Kenji Omae plays with John Geggie at the NAC 4th Stage. ©Brett Delmage, 2008
Kenji Omae plays with John Geggie at the NAC 4th Stage. ©Brett Delmage, 2008
Does John Geggie's jazz series at the NAC Fourth Stage have a more Canadian slant for 2011-2012?

More than in the last few years? Yes. A significant change? Iffy.

NAC producer Simone Deneau talked to at the launch on Sept. 22, 2011 about the new "NAC Presents" series, which promotes Canadian music including jazz. She said that she and Geggie had discussed increasing the Canadian content in his jazz series, now on its 11th year at the NAC Fourth Stage, earlier this year in order to coordinate it with NAC Presents. “John was totally keen about the idea,” she said, and thrilled to be adding more Canadian artists. As series curator, Geggie picks the artists and their combinations in his series.

However, Geggie told (via email) that “it is about people and artistic excellence, not geography.”

“The people who I have played with before are there because I like working with them (no agenda involved); it so happens that many of the musicians happen to be Canadian and from either Toronto or Montreal although I am thrilled to be able to do something with Phil Dwyer. I worked with Joe Sullivan years ago when he was living and studying in Ottawa - I have been wanting to do something with him for years; I played with drummer Richard Irwin once years ago at Paradiso and really enjoyed it. Lorne Lofsky is one of Canada's jazz guitar legends.  Pat Labarbera is a saxophone legend all over the world and he has been living in Toronto for years.”

It can take years for Geggie to arrange for a musician to be part of his series.

"I have a wishlist going back years and each season I try to touch base with people and make things happen. Each year, we try to see what the schedules look like; sometimes, a chance meeting with someone brings forward a concert idea. I don't make decisions on whether someone is Canadian or American or whatever...musical considerations only and putting together the right combination of like minded musicians."

However, the stats do show more Canadians in the series this year than in the last two years.

This year's Geggie series concerts will be with:

  • Susie Ibarra (November 12, 2011)
  • Ron Miles and David Occhipinti (January 14, 2012)
  • Phil Dwyer, and Chet and Jim Doxas (February 18, 2012)
  • Joel Frahm, Min Rager, and John Fraboni (March 17, 2012)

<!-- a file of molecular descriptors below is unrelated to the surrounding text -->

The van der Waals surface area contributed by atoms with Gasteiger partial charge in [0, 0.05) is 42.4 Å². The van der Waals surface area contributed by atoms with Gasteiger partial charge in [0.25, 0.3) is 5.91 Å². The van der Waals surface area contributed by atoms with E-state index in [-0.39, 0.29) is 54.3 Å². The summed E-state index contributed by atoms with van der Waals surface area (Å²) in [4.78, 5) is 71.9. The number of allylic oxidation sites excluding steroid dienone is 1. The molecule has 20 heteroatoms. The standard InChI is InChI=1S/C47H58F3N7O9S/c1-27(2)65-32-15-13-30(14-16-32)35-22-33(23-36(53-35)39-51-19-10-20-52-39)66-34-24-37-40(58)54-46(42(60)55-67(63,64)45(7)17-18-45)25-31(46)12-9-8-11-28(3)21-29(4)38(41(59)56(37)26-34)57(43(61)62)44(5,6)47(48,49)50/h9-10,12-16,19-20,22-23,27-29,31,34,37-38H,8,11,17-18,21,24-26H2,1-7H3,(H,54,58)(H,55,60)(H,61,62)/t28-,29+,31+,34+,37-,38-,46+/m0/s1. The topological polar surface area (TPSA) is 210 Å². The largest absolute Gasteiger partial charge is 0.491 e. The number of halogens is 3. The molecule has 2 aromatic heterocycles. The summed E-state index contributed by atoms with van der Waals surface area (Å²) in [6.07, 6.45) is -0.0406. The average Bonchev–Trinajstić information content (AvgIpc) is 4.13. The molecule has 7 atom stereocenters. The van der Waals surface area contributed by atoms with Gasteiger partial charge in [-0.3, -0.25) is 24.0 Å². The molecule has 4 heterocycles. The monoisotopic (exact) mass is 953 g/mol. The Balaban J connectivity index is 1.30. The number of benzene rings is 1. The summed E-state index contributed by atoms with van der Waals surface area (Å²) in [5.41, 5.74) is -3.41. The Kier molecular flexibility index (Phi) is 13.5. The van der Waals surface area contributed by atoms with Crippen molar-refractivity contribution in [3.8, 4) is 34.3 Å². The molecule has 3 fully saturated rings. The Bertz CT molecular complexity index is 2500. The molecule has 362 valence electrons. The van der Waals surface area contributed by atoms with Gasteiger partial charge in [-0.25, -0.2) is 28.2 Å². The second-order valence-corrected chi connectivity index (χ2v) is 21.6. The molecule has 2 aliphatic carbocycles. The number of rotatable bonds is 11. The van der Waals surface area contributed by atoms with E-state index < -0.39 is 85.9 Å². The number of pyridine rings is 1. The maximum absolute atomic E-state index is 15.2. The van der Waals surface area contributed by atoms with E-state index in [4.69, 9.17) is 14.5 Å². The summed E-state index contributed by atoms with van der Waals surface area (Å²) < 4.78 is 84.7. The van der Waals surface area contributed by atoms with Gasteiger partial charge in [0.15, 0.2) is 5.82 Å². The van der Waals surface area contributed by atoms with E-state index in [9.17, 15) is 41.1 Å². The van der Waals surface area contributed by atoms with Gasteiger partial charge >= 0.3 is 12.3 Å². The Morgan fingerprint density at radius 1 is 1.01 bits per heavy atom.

• Pat LaBarbera, Josh Rager, and Nick Fraser (April 21, 2012)
  • Joe Sullivan, Lorne Lofsky, and Richard Irwin (May 26, 2012)

Three of the six concerts (February, April, and May, 2012) are all-Canadian. This contrasts with one in 2010-11 (the packed-house Brian Browne-Mike Rud-Archie Alleyne concert), and one concert of Canadian expatriates in 2009-10. As well, none of the concerts this year include European artists, as happened in previous years.

On the other hand, previous series included a good measure of all-Canadian concerts. In 2008-9, three of the seven concerts were all-Canadian, if you count Canadian ex-pat Seamus Blake. In 2007-8, four of the six were Canadian, counting ex-pats Ian Froman and Kenji Omae. In 2006-7, two of the six were all-Canadian. In 2004-5, one of the five concerts was all-Canadian. In 2002-3, three of the four concerts were all-Canadian. (Series data for other years was not available.)

But, as Geggie points out, the non-Canadians in the series this year "are equally fabulous and if people don't recognise them, they should come out and be surprised."

"Ron Miles is an incredible trumpet player from Denver whose credentials include work with Bill Frisell amongst others (he played with Matt Wilson two years ago at OIJF). Joel Frahm is a stunning heavy tenor sax player from NY, Susie Ibarra is one of the most celebrated free jazz drummers and composers in North America .... and we are all fortunate that the other musicians (the Ragers, Occhipinti, the Doxas brothers, Nick, John Fraboni etc) all happen to have mailing addresses in Canada."

    – Alayne McGregor

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